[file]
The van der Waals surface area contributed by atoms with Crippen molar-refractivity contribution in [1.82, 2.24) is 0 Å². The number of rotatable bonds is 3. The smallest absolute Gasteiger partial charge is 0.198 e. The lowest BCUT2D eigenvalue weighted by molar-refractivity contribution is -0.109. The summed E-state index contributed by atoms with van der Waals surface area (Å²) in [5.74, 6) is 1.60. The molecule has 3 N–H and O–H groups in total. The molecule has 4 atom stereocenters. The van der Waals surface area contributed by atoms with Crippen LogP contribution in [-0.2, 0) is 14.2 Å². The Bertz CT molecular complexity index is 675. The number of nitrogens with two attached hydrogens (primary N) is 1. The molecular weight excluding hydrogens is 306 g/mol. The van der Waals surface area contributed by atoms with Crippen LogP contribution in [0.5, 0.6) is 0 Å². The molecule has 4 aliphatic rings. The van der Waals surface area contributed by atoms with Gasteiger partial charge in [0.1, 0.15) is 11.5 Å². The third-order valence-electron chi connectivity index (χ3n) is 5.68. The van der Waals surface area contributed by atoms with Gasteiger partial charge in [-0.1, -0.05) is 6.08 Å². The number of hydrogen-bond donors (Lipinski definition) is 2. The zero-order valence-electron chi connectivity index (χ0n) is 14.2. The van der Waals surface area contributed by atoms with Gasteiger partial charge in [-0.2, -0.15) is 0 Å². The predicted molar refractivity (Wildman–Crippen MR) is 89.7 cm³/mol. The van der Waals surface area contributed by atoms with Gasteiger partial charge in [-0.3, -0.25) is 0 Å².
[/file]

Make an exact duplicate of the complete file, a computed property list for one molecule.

The van der Waals surface area contributed by atoms with Crippen molar-refractivity contribution in [1.82, 2.24) is 0 Å². The number of rotatable bonds is 3. The smallest absolute Gasteiger partial charge is 0.198 e. The lowest BCUT2D eigenvalue weighted by molar-refractivity contribution is -0.109. The summed E-state index contributed by atoms with van der Waals surface area (Å²) in [5.74, 6) is 1.60. The molecule has 3 N–H and O–H groups in total. The molecule has 4 atom stereocenters. The van der Waals surface area contributed by atoms with Crippen LogP contribution in [-0.2, 0) is 14.2 Å². The Bertz CT molecular complexity index is 675. The number of nitrogens with two attached hydrogens (primary N) is 1. The molecular weight excluding hydrogens is 306 g/mol. The van der Waals surface area contributed by atoms with Crippen LogP contribution in [0.5, 0.6) is 0 Å². The molecule has 4 aliphatic rings. The van der Waals surface area contributed by atoms with Gasteiger partial charge in [0.1, 0.15) is 11.5 Å². The third-order valence-electron chi connectivity index (χ3n) is 5.68. The van der Waals surface area contributed by atoms with Gasteiger partial charge in [-0.1, -0.05) is 6.08 Å². The number of hydrogen-bond donors (Lipinski definition) is 2. The zero-order valence-electron chi connectivity index (χ0n) is 14.2. The van der Waals surface area contributed by atoms with Gasteiger partial charge in [-0.2, -0.15) is 0 Å². The predicted molar refractivity (Wildman–Crippen MR) is 89.7 cm³/mol. The van der Waals surface area contributed by atoms with Gasteiger partial charge in [-0.3, -0.25) is 0 Å².